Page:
Early recognition of Alzheimer's disease gains in importance.

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Alzheimer's disease Alzheimer's disease

Alzheimer’s basics

Alzheimer’s disease is the most common form of dementia. It was first described by Alois Alzheimer in 1906 (Berchtold et al. 1997), hence the name. Alzheimer’s disease is a chronic and progressive disease. Unfortunately, no curative drugs are available at present. But the pharmaceutical industry and scientific community together are working very hard on developing curative drugs that might become available to the market within a decade. These efforts are heavily supported by state and government, public and private organisations.

Early diagnosis will then be key to any early and adequate treatment and care. Therefore we have developed an automatic tool for the routine measurement of hippocampal volume in any hospital, clinic or clinical practice.

The hallmark of Alzheimer’s disease is clinically a memory deficit, anatomically signs of degeneration of the brain (local structural defects, reduction in oxygen consumption and reduced blood flow) and histologically the presence of tangles and plaques, which are the cause of a pathological degradation of certain membrane-bound proteins. Further parallel processes, like inflammation, also have a role.

As is the case with most brain diseases, anatomical and functional findings are related. The hippocampus is responsible for our long-term memory and as such functions as ‘hardware’ that stores all the information and data from our conscious memory. Since Alzheimer’s disease starts in the medial temporal brain, the site of the hippocampus, memory deficits are among the earliest signs that become apparent to the patient, relatives or the doctor.

We provide a means of measuring hippocampal volume in MRI of the brain in clinical practice to support the doctor’s decision regarding early Alzheimer's disease diagnosis or differential diagnosis.

Diagnosing Alzheimer’s disease requires careful evaluation. This includes a thorough medical history, mental status testing, a physical and neurological examination and some additional tests (typically blood tests and imaging) to rule out other causes of dementia-like symptoms. The diagnosis is based on the sum of the compiled clinical and laboratory findings. Only the combination of all these can give a sufficiently broad and clear picture of the underlying disease and rule out other causes.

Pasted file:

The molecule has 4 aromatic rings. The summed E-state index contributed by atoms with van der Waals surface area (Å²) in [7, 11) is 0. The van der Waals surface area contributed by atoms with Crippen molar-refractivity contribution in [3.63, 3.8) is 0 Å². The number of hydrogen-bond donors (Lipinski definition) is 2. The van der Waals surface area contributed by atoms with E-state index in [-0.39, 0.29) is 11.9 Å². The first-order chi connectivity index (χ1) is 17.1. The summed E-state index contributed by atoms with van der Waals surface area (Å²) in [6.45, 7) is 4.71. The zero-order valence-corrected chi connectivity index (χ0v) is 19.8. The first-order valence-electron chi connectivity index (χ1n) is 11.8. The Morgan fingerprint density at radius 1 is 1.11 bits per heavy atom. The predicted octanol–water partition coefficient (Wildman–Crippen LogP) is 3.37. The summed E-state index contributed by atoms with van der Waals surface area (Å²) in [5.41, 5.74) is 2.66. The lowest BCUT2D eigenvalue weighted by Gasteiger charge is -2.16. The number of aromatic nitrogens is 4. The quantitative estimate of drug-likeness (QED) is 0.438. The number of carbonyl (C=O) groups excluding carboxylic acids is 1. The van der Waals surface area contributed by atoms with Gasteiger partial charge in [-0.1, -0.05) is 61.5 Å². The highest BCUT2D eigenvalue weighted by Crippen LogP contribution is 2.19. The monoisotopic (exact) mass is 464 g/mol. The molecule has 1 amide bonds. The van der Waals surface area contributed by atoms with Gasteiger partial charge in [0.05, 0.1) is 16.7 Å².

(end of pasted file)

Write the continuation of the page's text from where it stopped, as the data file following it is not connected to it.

The symptoms and biomarkers appear in a temporally ordered manner as described by the author Clifford R. Jack in 2013 in his dynamic biomarkers model of the Alzheimer’s disease pathological cascade. While Tau and Abeta amyloid are the first biomarkers to appear but are assessed by invasive and expensive methods, structural volume defects in the brain constitute the first sign that can be assessed using non-invasive methods and that appears before cognitive impairment. As structural MRI is generally appropriate for most patients with memory deficits in clinical diagnostic evaluation, the quantitative volumetric evaluation of the hippocampus provides useful and complementary information, and with appMRI Hippocampus Volume Analyser it is readily available. It is a relatively cheap and a cost-effective way to objectivise and support the radiologist’s assessment. Additionally, the results can be used for quantitative comparison in later examinations.

Also, recent studies have shown that the predictive value of cognitive examinations is significantly increased when combined with the information from structural volumetric imaging.

That said, quantitative, objective, reliable volume determination is of clear benefit. With appMRI Hippocampus Volume Analyser, the appropriate service is now available. More information on the appMRI Hippocampus Volume Analyser is available on the product site.

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Add Neuro Med

AddNeuroMed, as part of InnoMed, is a precursor of the Innovative Medicines Initiative.

AddNeuroMed is a cross European study, funded by the European Union and members of the European Federation for Pharmaceutical Industries and Associations (EFPIA) designed to find biomarkers or in general tests for Alzheimer's disease. The imaging work package of AddNeuroMed was intended to provide data from a longitudinal MRI study on a pan-European cohort of subjects with probable Alzheimer’s disease, normal elderly controls and those at risk of developing Alzheimer’s disease. Structural 3D-MRI, T1/T2 relaxometry and MRS were acquired in the clinical study. Scans were performed for each subject at baseline, subsequent after 3 months, respectively 12 months.

The scans were kindly provided to generate normative values of appMRI Hippocampus Volume Analyser. The clinical trial centres included University of Kuopio, Finland; Università degli Studi di Perugia, Italy; Aristotle University of Thessaloniki, Greece; King's College, London; United Kingdom; Centre Hospitalier Universitaire de Toulouse, France and Medical University of Lodz, Poland. The data coordination centre at the Karolinska Institutet performed the data management, processing, analysis and quality control. Please have a look at the reference list about AddNeuroMed here.

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